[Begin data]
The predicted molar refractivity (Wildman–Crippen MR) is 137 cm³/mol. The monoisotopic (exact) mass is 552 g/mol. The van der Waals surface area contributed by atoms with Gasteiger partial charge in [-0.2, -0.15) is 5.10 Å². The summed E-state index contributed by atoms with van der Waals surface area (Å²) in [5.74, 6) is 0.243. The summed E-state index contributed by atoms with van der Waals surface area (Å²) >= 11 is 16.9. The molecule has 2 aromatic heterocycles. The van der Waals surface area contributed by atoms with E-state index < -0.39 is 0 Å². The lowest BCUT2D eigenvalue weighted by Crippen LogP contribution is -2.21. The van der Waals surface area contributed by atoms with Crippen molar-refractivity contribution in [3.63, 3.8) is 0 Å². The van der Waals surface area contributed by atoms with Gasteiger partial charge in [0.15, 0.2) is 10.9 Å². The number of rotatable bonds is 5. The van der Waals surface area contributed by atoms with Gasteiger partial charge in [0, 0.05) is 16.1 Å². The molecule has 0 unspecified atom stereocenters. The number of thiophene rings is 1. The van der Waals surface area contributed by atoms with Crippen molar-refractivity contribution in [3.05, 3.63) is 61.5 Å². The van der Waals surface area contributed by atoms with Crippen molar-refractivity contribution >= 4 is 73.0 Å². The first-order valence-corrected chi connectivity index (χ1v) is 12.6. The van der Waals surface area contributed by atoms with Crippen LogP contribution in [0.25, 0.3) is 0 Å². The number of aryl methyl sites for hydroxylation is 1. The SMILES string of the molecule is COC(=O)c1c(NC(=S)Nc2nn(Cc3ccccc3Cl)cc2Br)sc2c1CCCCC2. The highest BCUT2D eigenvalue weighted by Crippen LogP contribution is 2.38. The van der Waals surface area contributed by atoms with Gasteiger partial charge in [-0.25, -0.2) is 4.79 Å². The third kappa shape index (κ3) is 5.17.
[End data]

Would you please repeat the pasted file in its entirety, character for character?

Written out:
The predicted molar refractivity (Wildman–Crippen MR) is 137 cm³/mol. The monoisotopic (exact) mass is 552 g/mol. The van der Waals surface area contributed by atoms with Gasteiger partial charge in [-0.2, -0.15) is 5.10 Å². The summed E-state index contributed by atoms with van der Waals surface area (Å²) in [5.74, 6) is 0.243. The summed E-state index contributed by atoms with van der Waals surface area (Å²) >= 11 is 16.9. The molecule has 2 aromatic heterocycles. The van der Waals surface area contributed by atoms with E-state index < -0.39 is 0 Å². The lowest BCUT2D eigenvalue weighted by Crippen LogP contribution is -2.21. The van der Waals surface area contributed by atoms with Crippen molar-refractivity contribution in [3.63, 3.8) is 0 Å². The van der Waals surface area contributed by atoms with Gasteiger partial charge in [0.15, 0.2) is 10.9 Å². The number of rotatable bonds is 5. The van der Waals surface area contributed by atoms with Gasteiger partial charge in [0, 0.05) is 16.1 Å². The molecule has 0 unspecified atom stereocenters. The number of thiophene rings is 1. The van der Waals surface area contributed by atoms with Crippen molar-refractivity contribution in [3.05, 3.63) is 61.5 Å². The van der Waals surface area contributed by atoms with Crippen molar-refractivity contribution >= 4 is 73.0 Å². The first-order valence-corrected chi connectivity index (χ1v) is 12.6. The van der Waals surface area contributed by atoms with Crippen LogP contribution in [0.25, 0.3) is 0 Å². The number of aryl methyl sites for hydroxylation is 1. The SMILES string of the molecule is COC(=O)c1c(NC(=S)Nc2nn(Cc3ccccc3Cl)cc2Br)sc2c1CCCCC2. The highest BCUT2D eigenvalue weighted by Crippen LogP contribution is 2.38. The van der Waals surface area contributed by atoms with Gasteiger partial charge in [-0.25, -0.2) is 4.79 Å². The third kappa shape index (κ3) is 5.17.